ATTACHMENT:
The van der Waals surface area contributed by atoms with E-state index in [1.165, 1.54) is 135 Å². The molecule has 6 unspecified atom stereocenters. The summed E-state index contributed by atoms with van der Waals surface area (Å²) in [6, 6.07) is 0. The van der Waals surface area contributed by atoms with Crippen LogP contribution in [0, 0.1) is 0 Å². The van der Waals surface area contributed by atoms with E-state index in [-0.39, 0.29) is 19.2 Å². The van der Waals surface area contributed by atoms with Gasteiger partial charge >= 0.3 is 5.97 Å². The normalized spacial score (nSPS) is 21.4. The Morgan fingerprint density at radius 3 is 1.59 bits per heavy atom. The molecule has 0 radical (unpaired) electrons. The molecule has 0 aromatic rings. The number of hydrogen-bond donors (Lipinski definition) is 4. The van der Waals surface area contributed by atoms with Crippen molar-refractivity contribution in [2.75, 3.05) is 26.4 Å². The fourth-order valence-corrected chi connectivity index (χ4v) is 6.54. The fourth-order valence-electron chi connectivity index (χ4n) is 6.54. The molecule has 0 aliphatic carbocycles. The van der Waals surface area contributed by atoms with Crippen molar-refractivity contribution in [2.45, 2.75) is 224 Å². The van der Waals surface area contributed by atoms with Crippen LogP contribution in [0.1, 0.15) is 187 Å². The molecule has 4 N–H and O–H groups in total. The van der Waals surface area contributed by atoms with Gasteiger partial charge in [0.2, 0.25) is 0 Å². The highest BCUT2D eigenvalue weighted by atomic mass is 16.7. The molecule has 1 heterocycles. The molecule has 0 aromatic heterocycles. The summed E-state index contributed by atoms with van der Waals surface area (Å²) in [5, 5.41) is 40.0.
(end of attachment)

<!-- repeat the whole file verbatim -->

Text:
The van der Waals surface area contributed by atoms with E-state index in [1.165, 1.54) is 135 Å². The molecule has 6 unspecified atom stereocenters. The summed E-state index contributed by atoms with van der Waals surface area (Å²) in [6, 6.07) is 0. The van der Waals surface area contributed by atoms with Crippen LogP contribution in [0, 0.1) is 0 Å². The van der Waals surface area contributed by atoms with E-state index in [-0.39, 0.29) is 19.2 Å². The van der Waals surface area contributed by atoms with Gasteiger partial charge >= 0.3 is 5.97 Å². The normalized spacial score (nSPS) is 21.4. The Morgan fingerprint density at radius 3 is 1.59 bits per heavy atom. The molecule has 0 radical (unpaired) electrons. The molecule has 0 aromatic rings. The number of hydrogen-bond donors (Lipinski definition) is 4. The van der Waals surface area contributed by atoms with Crippen molar-refractivity contribution in [2.75, 3.05) is 26.4 Å². The fourth-order valence-corrected chi connectivity index (χ4v) is 6.54. The fourth-order valence-electron chi connectivity index (χ4n) is 6.54. The molecule has 0 aliphatic carbocycles. The van der Waals surface area contributed by atoms with Crippen molar-refractivity contribution in [2.45, 2.75) is 224 Å². The van der Waals surface area contributed by atoms with Crippen LogP contribution in [0.1, 0.15) is 187 Å². The molecule has 4 N–H and O–H groups in total. The van der Waals surface area contributed by atoms with Gasteiger partial charge in [0.2, 0.25) is 0 Å². The highest BCUT2D eigenvalue weighted by atomic mass is 16.7. The molecule has 1 heterocycles. The molecule has 0 aromatic heterocycles. The summed E-state index contributed by atoms with van der Waals surface area (Å²) in [5, 5.41) is 40.0.